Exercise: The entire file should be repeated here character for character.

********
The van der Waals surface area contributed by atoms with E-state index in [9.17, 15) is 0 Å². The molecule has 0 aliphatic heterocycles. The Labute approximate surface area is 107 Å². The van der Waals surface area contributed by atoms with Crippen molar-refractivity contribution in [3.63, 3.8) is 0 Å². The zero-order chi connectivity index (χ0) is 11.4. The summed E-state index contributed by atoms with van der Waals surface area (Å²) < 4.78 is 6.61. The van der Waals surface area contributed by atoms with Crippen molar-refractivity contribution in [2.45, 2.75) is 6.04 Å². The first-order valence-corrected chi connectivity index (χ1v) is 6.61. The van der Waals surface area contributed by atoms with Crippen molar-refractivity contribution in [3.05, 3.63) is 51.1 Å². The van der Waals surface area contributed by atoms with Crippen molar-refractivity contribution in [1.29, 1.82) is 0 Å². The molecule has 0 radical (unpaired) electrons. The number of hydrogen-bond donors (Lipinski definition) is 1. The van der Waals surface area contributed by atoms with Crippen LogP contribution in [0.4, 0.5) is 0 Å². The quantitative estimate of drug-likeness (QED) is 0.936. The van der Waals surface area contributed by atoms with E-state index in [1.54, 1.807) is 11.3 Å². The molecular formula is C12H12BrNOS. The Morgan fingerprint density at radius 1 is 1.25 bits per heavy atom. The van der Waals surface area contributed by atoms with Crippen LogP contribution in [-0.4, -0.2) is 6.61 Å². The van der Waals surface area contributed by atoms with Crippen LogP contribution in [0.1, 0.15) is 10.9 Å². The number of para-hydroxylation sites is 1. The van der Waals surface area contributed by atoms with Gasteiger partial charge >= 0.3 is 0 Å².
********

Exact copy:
The van der Waals surface area contributed by atoms with E-state index in [9.17, 15) is 0 Å². The molecule has 0 aliphatic heterocycles. The Labute approximate surface area is 107 Å². The van der Waals surface area contributed by atoms with Crippen molar-refractivity contribution in [3.63, 3.8) is 0 Å². The zero-order chi connectivity index (χ0) is 11.4. The summed E-state index contributed by atoms with van der Waals surface area (Å²) < 4.78 is 6.61. The van der Waals surface area contributed by atoms with Crippen molar-refractivity contribution in [2.45, 2.75) is 6.04 Å². The first-order valence-corrected chi connectivity index (χ1v) is 6.61. The van der Waals surface area contributed by atoms with Crippen molar-refractivity contribution in [3.05, 3.63) is 51.1 Å². The van der Waals surface area contributed by atoms with Crippen molar-refractivity contribution in [1.29, 1.82) is 0 Å². The molecule has 0 radical (unpaired) electrons. The number of hydrogen-bond donors (Lipinski definition) is 1. The van der Waals surface area contributed by atoms with Crippen LogP contribution in [0.4, 0.5) is 0 Å². The quantitative estimate of drug-likeness (QED) is 0.936. The van der Waals surface area contributed by atoms with E-state index in [1.54, 1.807) is 11.3 Å². The molecular formula is C12H12BrNOS. The Morgan fingerprint density at radius 1 is 1.25 bits per heavy atom. The van der Waals surface area contributed by atoms with Crippen LogP contribution in [-0.4, -0.2) is 6.61 Å². The van der Waals surface area contributed by atoms with Crippen LogP contribution in [0.1, 0.15) is 10.9 Å². The number of para-hydroxylation sites is 1. The van der Waals surface area contributed by atoms with Gasteiger partial charge >= 0.3 is 0 Å².